Preview: Ship Ahoy – Pirates of the Caribbean meets the Muppets

A playful combat title that perfectly suits the ambidextrous

Stepping into virtual reality (VR) development is no easy task, especially when a studio wants to create a multiplayer focused title in an industry still considered very niche when compared to PC or consoles. Yet there are many that have, with some multiplayer experiences like Rec Room or EVE: Valkyrie finding a community while others have not. Trying its hand for the first time in this field is indie developer OKAM Studio with a light-hearted, ocean-based PvP experience called Ship Ahoy.

Ship Ahoy’s main gameplay focus is on pure deathmatch carnage. You find yourself in control of a small plucky ship with three items to operate. Up front there are the ship controls, pressing the grip buttons on the HTC Vive grabs the stick for left and right movement, while pressing the trigger will give the ship a boost at the expense of manoeuvrability. Then at either side are your weapons two cannons that fire cats – there’s no explanation why, just go with it – in a grenade style arc. Both cannons are fixed in position, so for maximum aiming effectiveness you need to control the cannon and ship at the same time.

Ship Ahoy

OKAM Studio has certainly created a title for those with good hand-to-eye coordination, especially the ambidextrous, where the sea-based firefights can become quite intense when trying to dodge incoming projectiles as well as fire your own. And that’s just when you stick to your preferred control method. Use the right cannon more because you’re right handed? Well you’ll quickly find it’ll run out of ammo so you’ll have to switch hands (and sides), possibly putting yourself at a disadvantage. There are floating ammo and health barrels about if you can get to them.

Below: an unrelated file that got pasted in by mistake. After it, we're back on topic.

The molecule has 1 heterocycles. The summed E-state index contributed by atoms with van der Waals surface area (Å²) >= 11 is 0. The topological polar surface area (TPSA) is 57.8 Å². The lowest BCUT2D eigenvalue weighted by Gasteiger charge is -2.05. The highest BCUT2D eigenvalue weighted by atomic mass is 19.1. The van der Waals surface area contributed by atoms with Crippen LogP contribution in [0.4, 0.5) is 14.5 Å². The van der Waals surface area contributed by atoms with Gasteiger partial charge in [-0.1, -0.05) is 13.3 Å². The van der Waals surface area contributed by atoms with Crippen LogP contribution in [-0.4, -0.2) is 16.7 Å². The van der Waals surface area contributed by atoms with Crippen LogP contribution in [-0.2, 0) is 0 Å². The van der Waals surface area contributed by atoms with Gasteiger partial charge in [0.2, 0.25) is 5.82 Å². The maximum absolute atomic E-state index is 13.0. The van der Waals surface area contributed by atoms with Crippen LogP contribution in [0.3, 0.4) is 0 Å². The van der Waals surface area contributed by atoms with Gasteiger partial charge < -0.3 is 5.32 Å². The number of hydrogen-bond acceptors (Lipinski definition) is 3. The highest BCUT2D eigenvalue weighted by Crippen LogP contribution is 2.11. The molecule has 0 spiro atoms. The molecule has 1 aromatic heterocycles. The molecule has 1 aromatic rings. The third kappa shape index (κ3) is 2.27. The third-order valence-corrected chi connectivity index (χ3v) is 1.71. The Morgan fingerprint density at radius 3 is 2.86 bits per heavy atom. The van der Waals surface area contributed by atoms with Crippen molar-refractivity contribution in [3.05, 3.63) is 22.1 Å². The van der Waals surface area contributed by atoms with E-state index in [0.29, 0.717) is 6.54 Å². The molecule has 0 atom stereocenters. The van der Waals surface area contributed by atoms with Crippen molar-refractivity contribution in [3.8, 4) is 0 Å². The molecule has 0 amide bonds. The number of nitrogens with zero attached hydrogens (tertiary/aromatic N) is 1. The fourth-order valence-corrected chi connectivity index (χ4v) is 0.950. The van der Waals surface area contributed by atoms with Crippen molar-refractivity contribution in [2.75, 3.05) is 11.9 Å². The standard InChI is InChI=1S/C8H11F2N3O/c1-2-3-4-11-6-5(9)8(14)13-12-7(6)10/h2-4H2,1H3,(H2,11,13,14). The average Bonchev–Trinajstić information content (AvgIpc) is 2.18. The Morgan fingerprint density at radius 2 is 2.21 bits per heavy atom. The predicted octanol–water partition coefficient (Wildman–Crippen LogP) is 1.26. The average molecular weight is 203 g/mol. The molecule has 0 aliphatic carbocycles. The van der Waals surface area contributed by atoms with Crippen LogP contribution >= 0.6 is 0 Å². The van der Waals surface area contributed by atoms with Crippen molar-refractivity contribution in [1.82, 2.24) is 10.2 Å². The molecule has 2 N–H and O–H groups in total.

Currently gameplay options are quite limited. The PvP battles VRFocus played all took place on one map, with no others available for selection. The same goes for the boats and weapons, there are no customisation features to create your own flashy pirate ship, or ways of improving or just altering the two cannons available – at certain points some sort of mine would’ve been good. This type of system does keep things fair, putting winning down to your own skill rather than being able to afford an upgrade but it can reduce variety in strategic combat.

Ship Ahoy

As VRFocus has previously mentioned, multiplayer only titles can suffer if players don’t get behind them. So to ensure there’s always something to play OKAM Studio has included some single-player elements should no one be online. There are three minigames where you can sail around shooting targets, try and pick up floating treasure, or – the personal favourite – manning a tower with four cannons whilst you get attacked by a bunch of ships. All enjoyable in their own little way yet not as much fun as the PvP mode.

Ship Ahoy has the makings of great, family friendly shooter. Where you can engage in some nautical combat that isn’t going to make you unwell. The videogame is somewhat sparse of certain elements and features but that’s not to say these won’t come in time. For its first VR videogame OKAM Studio is already doing a lot better than others, so hopefully the final title will stay afloat rather than meeting a watery end.


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